# Ellipse problem

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### Alf Jacob Munthe

Feb 27, 1998, 3:00:00 AM2/27/98
to

Given an ellipse on a paper, is it a geometrical way to find the focal
points or the long and short axis?

Alf

### Dave Rusin

Feb 28, 1998, 3:00:00 AM2/28/98
to

In article <34F70BC3...@online.no>,

Alf Jacob Munthe <alfj...@online.no> wrote:
>Given an ellipse on a paper, is it a geometrical way to find the focal
>points or the long and short axis?

We had this problem once before. Check out
http://www.math.niu.edu/~rusin/known-math/index/51M04.html
and scan for "ellipse". I think you'll want to skip over the responses
by someone named "rusin"; the others are much clearer.
dave

### jons...@telcel.net.ve

Mar 1, 1998, 3:00:00 AM3/1/98
to

In article <6d9fhj\$2g7\$1...@gannett.math.niu.edu>,

In the last sentence of that document you wrote:

> The more general problem, of constructing the foci from 5 _arbitrary_
> points on the ellipse, seems even more formidable.

If I remember well this was a standard problem in a course about
projective geometry that I took some (well, many) years ago. The
solution was more or less as follows:

1) Given the points M, N, P, Q and R use Pascal's theorem (limit case)
to construct the tangent m to the ellipse at M (the rule suffices).

2) Draw a circle c tangent to m at M. This circle is homologous to the
ellipse, with M as center of homology (this last word is used here with
the meaning it has in the context of projective geometry, of course).

3) Let N', P' and Q' be the (second) points where MN, MP and MQ meet
the circle c, respectively. The axis e of the homology is determined by
the points NP.N'P' and PQ.P'Q'.

4) Let S be the point where P'Q' intersect a parallel to PQ by M. The
parallel i' to the axis e by S' is the "limit line", i.e. the homologous
of the line i at infinity. Let X' be the intersection of m and i'. With
center X' and radius X'M intersect i' at points Y' and Z'. Since the angle
Y'MZ' is right, MY' and MZ' give the directions of the principal diameters.

5) Let O' be the pole of the line i' with respect to c. Let the line O'Y'
meet c at points A' and B', and let O'Z' meet c at C'and D'. The points A,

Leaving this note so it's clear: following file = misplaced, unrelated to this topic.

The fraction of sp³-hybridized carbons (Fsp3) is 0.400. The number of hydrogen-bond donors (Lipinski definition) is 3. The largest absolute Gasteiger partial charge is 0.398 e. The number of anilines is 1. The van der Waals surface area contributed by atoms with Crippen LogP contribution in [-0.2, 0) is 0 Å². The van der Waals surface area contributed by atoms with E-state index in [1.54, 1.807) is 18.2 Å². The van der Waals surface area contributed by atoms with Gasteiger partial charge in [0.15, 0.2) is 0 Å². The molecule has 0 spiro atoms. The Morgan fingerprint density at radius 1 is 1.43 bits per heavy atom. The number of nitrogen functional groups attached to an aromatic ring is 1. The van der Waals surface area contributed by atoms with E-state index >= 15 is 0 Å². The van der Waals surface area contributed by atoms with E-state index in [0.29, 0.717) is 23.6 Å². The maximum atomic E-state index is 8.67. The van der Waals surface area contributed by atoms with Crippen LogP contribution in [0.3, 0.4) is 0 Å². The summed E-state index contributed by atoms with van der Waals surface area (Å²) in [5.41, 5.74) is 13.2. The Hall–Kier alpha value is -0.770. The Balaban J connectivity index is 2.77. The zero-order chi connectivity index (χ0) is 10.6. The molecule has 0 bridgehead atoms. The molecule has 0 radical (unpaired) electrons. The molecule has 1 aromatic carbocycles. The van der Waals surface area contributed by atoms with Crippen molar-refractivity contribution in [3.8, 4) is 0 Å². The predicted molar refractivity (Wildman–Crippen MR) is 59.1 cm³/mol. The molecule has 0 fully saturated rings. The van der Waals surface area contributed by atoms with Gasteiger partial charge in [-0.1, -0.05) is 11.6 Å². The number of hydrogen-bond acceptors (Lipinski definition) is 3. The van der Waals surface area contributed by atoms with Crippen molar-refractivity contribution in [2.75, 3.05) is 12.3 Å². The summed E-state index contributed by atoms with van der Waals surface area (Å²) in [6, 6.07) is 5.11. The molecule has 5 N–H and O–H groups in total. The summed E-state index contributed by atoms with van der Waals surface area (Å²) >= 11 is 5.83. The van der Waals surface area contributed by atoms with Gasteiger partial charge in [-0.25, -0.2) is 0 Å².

B, C and D homologous of A', B', C' and D' are the vertices of the ellipse.
The point O = AB.CD (homologous of O') is the center. The foci are easily
found: if AB is the major axis draw a circle with center C and radius OA
and intersect it with AB.

In other post cited in the same document you say:

>Back in the century in which emperors and presidents gave mathematical
>proofs there was so much collective understanding of Euclidean constructions
>that someone would have leapt in to demonstrate the elegant geometrical
>construction

It seems that I'm older than I thought :-(

José H. Nieto

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### aze...@hotmail.com

Mar 8, 1998, 3:00:00 AM3/8/98
to

In article <34F70BC3...@online.no>,
Alf Jacob Munthe <alfj...@online.no> wrote:
>
> Given an ellipse on a paper, is it a geometrical way to find the focal
> points or the long and short axis?
>
> Alf
> I saw this in an old geometry textbook. Totally impractical, but it seems
correct:
Take a hollow cone and cut it to appropriate angle to get the desired
ellipse. Place a sphere between the vertex and the ellipse touching the
ellipse at point S. Now place another sphere under the ellipse this time
touching it at point H. (Of course spheres snugly fit inside the cone). The
points S and H are the focii.

### ricotta

Mar 12, 1998, 3:00:00 AM3/12/98
to

Practically do the following:

Centre: Draw two arbitrary parallel chords of
the given ellipse.
Find the midpoints of the two chords.
Draw the chord of the ellipse passing
through the two midpoints.This chord
is a diameter of the ellipse.
Find the midpoint of the last chord
drawn,this is the centre of the ellipse.

Axes: Draw a circumference centred on the
centre of the ellipse so as to
intersect it at four points.
Choose three of these points and draw
the two mutually perpendicular chords
passing through them.
Draw two chords passing through the
centre of the ellipse and
parallel to the above two chords.
They are the major and minor axes of
the ellipse.

Foci: Draw a circumference centering on one
of the vertices of
the minor axis and using half lenght
of the major axis as the radius.
The two intersections with the major
axis are the foci.

Angelo